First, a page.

nearly all of what's in this Strategy isn't new, either in what it says or what
it fails to say. In keeping with tradition, the Strategy "addresses" various
security "issues" instead of directing the "resolution" of security "problems" –
tiptoeing around the problems instead of dealing with them head-on and demanding

At times, the Strategy reads like the fear-mongering propaganda published by
assorted industry groups and security product vendors. It claims that 70% of
cyber-attacks on corporations are caused by insiders, yet provides no source for
these statistics. Further, during its discussion of the threats and
vulnerabilities, there's an eye-catching sidebar with a hypothetical worst-case
cyberterrorism scenario conjured up by "50 scientists, computer experts, and
former intelligence officers" – and throughout the report are statements that
the Administration consulted with experts across the country in a variety of
industries. Yet there's no reference listing who these 'experts' are, or what
their credentials are to enable them to make such prophecies and participate in
the preparation of this Strategy, something that undermines the credibility of
these statistics and statements  For all we know, these 'experts' are career
politicians, academics, or clueless CEOs – many of whom probably never served in
an operational IT capacity before -- and thus don't understand the reality of
today's information environment.

To its credit, the Strategy provides (yet another) list of suggested 'best
practices' and proposals to improve technology security in a variety of venues,
from homes and small business to government and large enterprises. It uses
simple, easy-to-read language and presents its contents in vibrant color with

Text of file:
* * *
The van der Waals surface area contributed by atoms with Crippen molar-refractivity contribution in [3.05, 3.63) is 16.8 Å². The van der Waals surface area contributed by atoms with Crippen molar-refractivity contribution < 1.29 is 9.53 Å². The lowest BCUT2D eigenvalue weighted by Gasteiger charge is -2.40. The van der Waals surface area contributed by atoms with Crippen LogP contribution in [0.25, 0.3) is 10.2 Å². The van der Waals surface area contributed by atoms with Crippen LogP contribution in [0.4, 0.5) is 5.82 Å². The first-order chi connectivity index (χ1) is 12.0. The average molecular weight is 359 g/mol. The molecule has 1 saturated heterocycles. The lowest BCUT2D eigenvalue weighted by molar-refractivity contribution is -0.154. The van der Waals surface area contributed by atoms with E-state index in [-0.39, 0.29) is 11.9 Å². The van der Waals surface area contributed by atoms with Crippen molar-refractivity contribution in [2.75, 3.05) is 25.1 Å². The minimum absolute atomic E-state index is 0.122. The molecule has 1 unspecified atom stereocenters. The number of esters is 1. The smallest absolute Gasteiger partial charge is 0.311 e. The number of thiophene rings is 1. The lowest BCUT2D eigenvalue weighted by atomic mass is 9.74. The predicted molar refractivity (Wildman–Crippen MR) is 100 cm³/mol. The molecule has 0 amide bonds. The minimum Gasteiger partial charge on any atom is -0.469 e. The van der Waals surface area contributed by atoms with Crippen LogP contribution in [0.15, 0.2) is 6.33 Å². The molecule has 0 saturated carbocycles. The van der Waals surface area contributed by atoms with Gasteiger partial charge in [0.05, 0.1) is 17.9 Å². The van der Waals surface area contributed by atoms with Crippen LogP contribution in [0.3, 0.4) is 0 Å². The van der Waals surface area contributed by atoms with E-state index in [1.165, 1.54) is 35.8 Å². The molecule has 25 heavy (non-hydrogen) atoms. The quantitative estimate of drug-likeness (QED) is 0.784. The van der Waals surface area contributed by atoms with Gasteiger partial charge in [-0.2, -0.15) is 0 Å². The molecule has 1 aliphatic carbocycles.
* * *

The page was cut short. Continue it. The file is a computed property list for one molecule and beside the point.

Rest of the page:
lots of white space and eye-catching sidebars and high-tech graphic motifs, very
much like a vendor's Powerpoint presentation for prospective customers..

In the areas of corporate security improvements, the Strategy indeed shines, as
it recommends Board-level accountability for information security, proper
security administration, and better integration and alignment of information
security with senior management and business goals. This is perhaps the best
component of the Strategy, and actually provides innovative guidance that can be
implemented fairly easy by corporations.

The Strategy makes it clear that it is to serve not as a "Federal government
prescription" but as a "participatory process" to develop America's national
information security environment with the private sector, and believes that a
hands-off policy is the correct way to work with them.  Indeed, for technology's
private sector, this is a good thing given the speed that government operates.
Unfortunately, for the federal government, what is currently needed is not a
prescription but a mandate on what must be done (and by when) to improve federal
information security, not another list of things that "should" be done but most
likely won't.